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Boston  
 
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Emerson's disciple Henry David Thoreau also felt emotional attraction for other men and expressed his feelings in poems like "Friendship" and "Lately, Alas I Knew a Gentle Boy."

Another member of the Transcendentalist circle, Margaret Fuller, stated in her 1845 feminist study Woman in the Nineteenth Century that she believed that all people had both masculine and feminine qualities. On the subject of love she was unequivocal: "It is true that a woman may be in love with a woman, a man with a man."

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Boston-born actress Charlotte Cushman, who was famous for playing male roles, established a household of artistic women in Rome. Three of them--British writer Matilda Hays and sculptors Harriet Hosmer and Emma Stebbins--were Cushman's romantic partners. When Cushman became terminally ill with cancer, she and Stebbins returned to the United States and lived together in Boston until Cushman's death.

Boston Marriages, Bohemianism, and Censorship

Boston gave its name to the unions of women who lived together in long-term committed relationships--"Boston marriages." Among the better-known of such couples who lived in or near Boston were writer Sarah Orne Jewett and Annie Adams Fields; poet and educator Katharine Lee Bates and Katharine Coman; sculptor Anne Whitney and painter Abby Adeline Manning; poet Amy Lowell and actress Ada Dwyer Russell; and Alice James, the sister of psychologist William James and novelist Henry James, and Katharine Peabody Loring, who became models for characters in Henry James's novel The Bostonians (1886).

"Bohemianism" took root in Boston in the late nineteenth century. In the 1880s a group influenced by the work of Oscar Wilde formed a society called the Visionists. Among the members was artistic photographer F. Holland Day, well known for his work depicting the male nude. Day and his friend Herbert Copeland also established the publishing company that produced the first American edition of Wilde's Salomé, illustrated by Aubrey Beardsley, in 1894. Due to the furor it created, the Boston Public Library quickly removed it from circulation.

Twentieth Century

The official primarily responsible for deciding what literary and theatrical works would be "banned in Boston" was the chief of the Licensing Division of the Mayor's Office, a post established in 1904. This censor came under close scrutiny from "morality groups," including the New England Watch and Ward Society and the Catholic-affiliated League of Decency.

The Watch and Ward Society also took a lively interest in the decisions of the Licensing Bureau, which controlled liquor licenses. Society members conducted surveillance of the city's gay bars and relayed their findings to both the Licensing Board and the vice squad.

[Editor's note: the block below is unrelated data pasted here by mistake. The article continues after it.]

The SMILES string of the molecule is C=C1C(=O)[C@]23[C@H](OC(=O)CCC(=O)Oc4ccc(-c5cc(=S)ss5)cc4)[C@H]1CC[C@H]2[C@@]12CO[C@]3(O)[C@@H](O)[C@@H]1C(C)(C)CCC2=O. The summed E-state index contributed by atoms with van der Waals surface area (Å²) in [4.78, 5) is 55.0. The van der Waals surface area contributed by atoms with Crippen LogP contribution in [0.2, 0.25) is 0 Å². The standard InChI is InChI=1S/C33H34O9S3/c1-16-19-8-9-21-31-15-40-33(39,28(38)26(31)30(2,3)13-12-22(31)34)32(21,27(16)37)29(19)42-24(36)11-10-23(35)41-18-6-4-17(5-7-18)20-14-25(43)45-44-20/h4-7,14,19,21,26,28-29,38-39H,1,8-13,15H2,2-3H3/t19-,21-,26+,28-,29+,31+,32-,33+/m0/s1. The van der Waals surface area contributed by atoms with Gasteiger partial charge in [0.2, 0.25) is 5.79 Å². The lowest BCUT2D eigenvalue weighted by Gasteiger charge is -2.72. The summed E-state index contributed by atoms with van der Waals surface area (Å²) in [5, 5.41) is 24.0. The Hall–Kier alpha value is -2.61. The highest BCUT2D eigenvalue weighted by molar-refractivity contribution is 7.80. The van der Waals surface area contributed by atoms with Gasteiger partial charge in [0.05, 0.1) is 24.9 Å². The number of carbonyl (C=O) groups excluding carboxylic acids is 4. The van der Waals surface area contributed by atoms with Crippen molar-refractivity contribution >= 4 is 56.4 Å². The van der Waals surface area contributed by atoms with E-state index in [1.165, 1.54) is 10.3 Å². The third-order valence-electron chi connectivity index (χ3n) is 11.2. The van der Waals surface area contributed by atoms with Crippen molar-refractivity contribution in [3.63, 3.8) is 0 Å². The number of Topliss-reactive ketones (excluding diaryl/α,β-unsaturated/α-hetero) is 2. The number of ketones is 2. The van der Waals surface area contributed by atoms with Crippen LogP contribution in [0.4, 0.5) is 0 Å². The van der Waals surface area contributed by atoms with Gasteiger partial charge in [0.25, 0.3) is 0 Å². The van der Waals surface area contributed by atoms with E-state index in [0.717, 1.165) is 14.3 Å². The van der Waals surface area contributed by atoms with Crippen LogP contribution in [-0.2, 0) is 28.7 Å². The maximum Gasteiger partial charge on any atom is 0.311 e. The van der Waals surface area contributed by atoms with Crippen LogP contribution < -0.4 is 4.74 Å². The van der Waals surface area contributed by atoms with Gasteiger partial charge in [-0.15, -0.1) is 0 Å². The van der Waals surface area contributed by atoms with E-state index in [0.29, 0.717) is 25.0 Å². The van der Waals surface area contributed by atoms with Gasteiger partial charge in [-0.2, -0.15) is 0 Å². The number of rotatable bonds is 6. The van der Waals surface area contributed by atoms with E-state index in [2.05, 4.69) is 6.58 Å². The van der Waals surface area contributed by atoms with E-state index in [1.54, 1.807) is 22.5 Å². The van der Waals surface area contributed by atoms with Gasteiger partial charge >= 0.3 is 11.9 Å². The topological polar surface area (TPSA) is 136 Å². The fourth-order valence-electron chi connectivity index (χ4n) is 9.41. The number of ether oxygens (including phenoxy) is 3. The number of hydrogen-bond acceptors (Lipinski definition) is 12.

Boston's gay and lesbian subculture flourished during the years of World War II. Gay men found opportunities for romantic encounters with sailors from the several naval bases in the area; and lesbians from small towns or rural areas who came to Boston to do war work were able to discover a community of women-loving women.

By contrast, the years following the war brought a new round of police attention. Both bars and private parties were frequently raided and those present arrested. If cases came to trial, the names and addresses of the people charged could be printed in the newspaper. Even if they were not convicted, they could suffer devastating consequences, including the loss of their jobs.

A patron of the Punch Bowl, a popular bar in the 1950s and 1960s, recalled the scene: "About once a night they would flash the emergency light, which meant that the vice were coming and you had to stop dancing with your boyfriend, since it was illegal back then. You could dance with a lesbian, or you could sit down."

Despite the harassment, a fair number of bars and few theaters, mainly clustered just south of Boston Common, catered to a gay clientele. Playland, in business since 1938, is the oldest gay bar in the city. Sporter's, a Beacon Hill venue, was made famous in Andrew Tobias's The Best Little Boy in the World (1973). Sporter's closed in 1995.

In the 1960s Boston undertook urban renewal projects that led to the razing of numerous older buildings, many of historic significance. Among the areas of the city that saw considerable demolition were gay and lesbian centers--Scollay Square, Bay Village, South Cove, and Park Square.

Although the origins of the urban renewal projects were not , at least one politician, city councilman Frederick C. Langone, expressed his approval of the destruction of gay bars, saying, "We will be better off without these incubators of homosexuality and indecency and a Bohemian way of life."

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